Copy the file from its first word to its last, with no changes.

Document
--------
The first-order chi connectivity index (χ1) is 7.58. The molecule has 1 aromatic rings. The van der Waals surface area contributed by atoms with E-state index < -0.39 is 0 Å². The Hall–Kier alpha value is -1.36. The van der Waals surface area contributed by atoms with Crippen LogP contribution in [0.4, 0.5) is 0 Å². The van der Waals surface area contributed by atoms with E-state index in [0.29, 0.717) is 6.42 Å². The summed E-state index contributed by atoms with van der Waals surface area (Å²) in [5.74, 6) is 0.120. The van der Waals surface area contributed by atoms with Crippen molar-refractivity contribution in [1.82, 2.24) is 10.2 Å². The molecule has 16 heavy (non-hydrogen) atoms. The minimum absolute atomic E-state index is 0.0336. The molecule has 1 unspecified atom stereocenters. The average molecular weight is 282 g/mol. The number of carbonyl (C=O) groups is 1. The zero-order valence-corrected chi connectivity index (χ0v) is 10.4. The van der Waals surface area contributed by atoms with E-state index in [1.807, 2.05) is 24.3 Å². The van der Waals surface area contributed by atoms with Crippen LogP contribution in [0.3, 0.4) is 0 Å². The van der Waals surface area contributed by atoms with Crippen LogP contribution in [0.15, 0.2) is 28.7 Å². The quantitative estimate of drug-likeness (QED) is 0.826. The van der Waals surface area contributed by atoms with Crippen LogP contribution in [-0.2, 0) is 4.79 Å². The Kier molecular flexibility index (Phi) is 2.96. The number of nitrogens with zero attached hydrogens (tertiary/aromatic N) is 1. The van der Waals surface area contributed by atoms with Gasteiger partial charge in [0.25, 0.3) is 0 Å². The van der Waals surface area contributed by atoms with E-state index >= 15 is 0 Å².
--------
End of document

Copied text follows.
The first-order chi connectivity index (χ1) is 7.58. The molecule has 1 aromatic rings. The van der Waals surface area contributed by atoms with E-state index < -0.39 is 0 Å². The Hall–Kier alpha value is -1.36. The van der Waals surface area contributed by atoms with Crippen LogP contribution in [0.4, 0.5) is 0 Å². The van der Waals surface area contributed by atoms with E-state index in [0.29, 0.717) is 6.42 Å². The summed E-state index contributed by atoms with van der Waals surface area (Å²) in [5.74, 6) is 0.120. The van der Waals surface area contributed by atoms with Crippen molar-refractivity contribution in [1.82, 2.24) is 10.2 Å². The molecule has 16 heavy (non-hydrogen) atoms. The minimum absolute atomic E-state index is 0.0336. The molecule has 1 unspecified atom stereocenters. The average molecular weight is 282 g/mol. The number of carbonyl (C=O) groups is 1. The zero-order valence-corrected chi connectivity index (χ0v) is 10.4. The van der Waals surface area contributed by atoms with E-state index in [1.807, 2.05) is 24.3 Å². The van der Waals surface area contributed by atoms with Crippen LogP contribution in [0.3, 0.4) is 0 Å². The van der Waals surface area contributed by atoms with Crippen LogP contribution in [0.15, 0.2) is 28.7 Å². The quantitative estimate of drug-likeness (QED) is 0.826. The van der Waals surface area contributed by atoms with Crippen LogP contribution in [-0.2, 0) is 4.79 Å². The Kier molecular flexibility index (Phi) is 2.96. The number of nitrogens with zero attached hydrogens (tertiary/aromatic N) is 1. The van der Waals surface area contributed by atoms with Gasteiger partial charge in [0.25, 0.3) is 0 Å². The van der Waals surface area contributed by atoms with E-state index >= 15 is 0 Å².